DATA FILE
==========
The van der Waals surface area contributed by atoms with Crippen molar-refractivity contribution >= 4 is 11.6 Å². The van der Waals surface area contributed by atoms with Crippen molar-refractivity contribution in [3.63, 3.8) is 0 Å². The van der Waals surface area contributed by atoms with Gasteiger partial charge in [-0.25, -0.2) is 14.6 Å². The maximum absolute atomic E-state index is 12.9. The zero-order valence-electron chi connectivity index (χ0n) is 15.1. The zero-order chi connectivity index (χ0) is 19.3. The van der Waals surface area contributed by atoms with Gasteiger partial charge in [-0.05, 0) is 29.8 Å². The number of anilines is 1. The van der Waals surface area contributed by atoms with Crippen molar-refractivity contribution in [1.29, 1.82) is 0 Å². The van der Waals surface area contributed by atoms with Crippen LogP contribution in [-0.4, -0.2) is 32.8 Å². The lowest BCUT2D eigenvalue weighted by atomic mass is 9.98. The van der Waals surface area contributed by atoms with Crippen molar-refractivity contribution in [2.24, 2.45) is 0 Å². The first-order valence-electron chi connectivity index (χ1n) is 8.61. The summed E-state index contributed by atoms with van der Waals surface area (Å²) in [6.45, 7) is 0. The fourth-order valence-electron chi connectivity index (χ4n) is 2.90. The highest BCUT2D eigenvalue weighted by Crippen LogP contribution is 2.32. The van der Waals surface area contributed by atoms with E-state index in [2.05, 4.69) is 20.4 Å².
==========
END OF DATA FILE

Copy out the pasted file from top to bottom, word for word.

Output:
The van der Waals surface area contributed by atoms with Crippen molar-refractivity contribution >= 4 is 11.6 Å². The van der Waals surface area contributed by atoms with Crippen molar-refractivity contribution in [3.63, 3.8) is 0 Å². The van der Waals surface area contributed by atoms with Gasteiger partial charge in [-0.25, -0.2) is 14.6 Å². The maximum absolute atomic E-state index is 12.9. The zero-order valence-electron chi connectivity index (χ0n) is 15.1. The zero-order chi connectivity index (χ0) is 19.3. The van der Waals surface area contributed by atoms with Gasteiger partial charge in [-0.05, 0) is 29.8 Å². The number of anilines is 1. The van der Waals surface area contributed by atoms with Crippen molar-refractivity contribution in [1.29, 1.82) is 0 Å². The van der Waals surface area contributed by atoms with Crippen LogP contribution in [-0.4, -0.2) is 32.8 Å². The lowest BCUT2D eigenvalue weighted by atomic mass is 9.98. The van der Waals surface area contributed by atoms with Crippen molar-refractivity contribution in [2.24, 2.45) is 0 Å². The first-order valence-electron chi connectivity index (χ1n) is 8.61. The summed E-state index contributed by atoms with van der Waals surface area (Å²) in [6.45, 7) is 0. The fourth-order valence-electron chi connectivity index (χ4n) is 2.90. The highest BCUT2D eigenvalue weighted by Crippen LogP contribution is 2.32. The van der Waals surface area contributed by atoms with E-state index in [2.05, 4.69) is 20.4 Å².